COLUMBIA — State election officials have printed over 1,100 photo identification cards for voters to use at the polls to comply with South Carolina’s new voter ID law.
The cards are issued by counties, but made at the State Election Commission’s headquarters because officials determined there wouldn’t be enough demand to send a printer to all 46 counties, commission spokesman Chris Whitmire said Friday.
The actual number of voters who have requested the cards is lower, because the 1,100 printed include duplicates made to correct errors and test cards printed for counties to look at, Whitmire said.
South Carolina’s law requiring voters to show a photo identification to cast a regular ballot gets its first big test this month during primaries for the open 1st District U.S. House race in the Lowcountry.
The law has been in effect for months and used in smaller contests like a special election for a Greenville state House seat and for several municipal elections. Few problems have been reported.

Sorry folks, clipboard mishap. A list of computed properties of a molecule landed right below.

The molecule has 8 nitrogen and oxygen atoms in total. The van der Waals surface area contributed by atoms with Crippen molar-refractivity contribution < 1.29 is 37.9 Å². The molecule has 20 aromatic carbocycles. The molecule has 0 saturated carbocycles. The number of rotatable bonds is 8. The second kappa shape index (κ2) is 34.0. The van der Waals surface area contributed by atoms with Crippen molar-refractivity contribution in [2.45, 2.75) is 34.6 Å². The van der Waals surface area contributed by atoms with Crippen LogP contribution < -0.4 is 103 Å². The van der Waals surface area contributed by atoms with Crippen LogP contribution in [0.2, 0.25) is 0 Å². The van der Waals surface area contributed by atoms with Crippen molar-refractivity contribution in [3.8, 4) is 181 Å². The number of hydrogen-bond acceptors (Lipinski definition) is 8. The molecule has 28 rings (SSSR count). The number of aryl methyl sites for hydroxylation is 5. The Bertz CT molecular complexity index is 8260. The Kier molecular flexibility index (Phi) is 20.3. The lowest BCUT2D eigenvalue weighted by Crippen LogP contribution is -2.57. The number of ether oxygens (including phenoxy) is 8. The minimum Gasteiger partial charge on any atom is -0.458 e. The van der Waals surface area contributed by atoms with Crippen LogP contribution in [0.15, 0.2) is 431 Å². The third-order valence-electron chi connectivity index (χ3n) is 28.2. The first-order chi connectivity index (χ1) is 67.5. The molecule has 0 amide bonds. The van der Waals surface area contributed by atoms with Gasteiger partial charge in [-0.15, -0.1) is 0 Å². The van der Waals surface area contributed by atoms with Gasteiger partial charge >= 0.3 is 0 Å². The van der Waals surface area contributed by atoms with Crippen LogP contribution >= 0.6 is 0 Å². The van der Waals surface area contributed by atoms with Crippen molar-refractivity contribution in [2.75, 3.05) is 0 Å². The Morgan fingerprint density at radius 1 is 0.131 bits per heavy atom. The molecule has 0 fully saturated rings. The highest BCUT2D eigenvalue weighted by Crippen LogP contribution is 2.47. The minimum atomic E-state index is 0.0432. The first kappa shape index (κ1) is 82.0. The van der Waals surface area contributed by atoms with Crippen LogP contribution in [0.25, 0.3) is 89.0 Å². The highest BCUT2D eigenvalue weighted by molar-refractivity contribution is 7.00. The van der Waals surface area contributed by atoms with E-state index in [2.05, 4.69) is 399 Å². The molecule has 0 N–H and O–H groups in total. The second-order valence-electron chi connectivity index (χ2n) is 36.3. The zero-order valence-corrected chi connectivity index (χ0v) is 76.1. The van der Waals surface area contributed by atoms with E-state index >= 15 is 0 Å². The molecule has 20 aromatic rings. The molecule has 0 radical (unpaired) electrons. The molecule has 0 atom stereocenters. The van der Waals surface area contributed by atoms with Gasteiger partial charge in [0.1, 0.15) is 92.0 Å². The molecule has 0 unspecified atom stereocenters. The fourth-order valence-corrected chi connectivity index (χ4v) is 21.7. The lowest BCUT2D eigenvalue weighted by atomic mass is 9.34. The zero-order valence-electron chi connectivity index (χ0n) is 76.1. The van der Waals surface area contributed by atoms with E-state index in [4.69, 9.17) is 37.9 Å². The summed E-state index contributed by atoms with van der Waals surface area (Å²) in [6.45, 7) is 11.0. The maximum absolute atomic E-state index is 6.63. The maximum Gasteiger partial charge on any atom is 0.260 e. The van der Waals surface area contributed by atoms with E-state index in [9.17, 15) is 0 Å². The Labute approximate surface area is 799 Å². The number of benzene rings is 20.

“I’d say a handful at most, and none were serious,” Whitmire said.
Voters who request identification cards are given paper ones similar to those all voters receive after they register.
The photo ID comes in the mail a week or two later, because officials print them once a week.
There were some initial delays in getting the photos cards delivered because the Election Commission changed the format of the card. Initially, the county the voter was registered in was printed on the front, but officials decided to leave that off so the same card could be used if a voter moved somewhere else in the state.
“We took the county name off to make it more portable,” Whitmire said.
The new law allows people to vote without photo identification, but they have to cast a provisional ballot. For the first test of the new law in Branchville, there were zero provisional ballots. For the special House election, there were a few, Whitmire said.
The Election Commission plans to continue its education campaign about the new voter ID law through the 2014 elections and likely beyond.
“The message to voters is, get a photo ID if you can,” Whitmire said. “You need to get one, but if you can’t, then bring an old voter registration card to the polls with you. You’ll be able to sign an affidavit and vote.”
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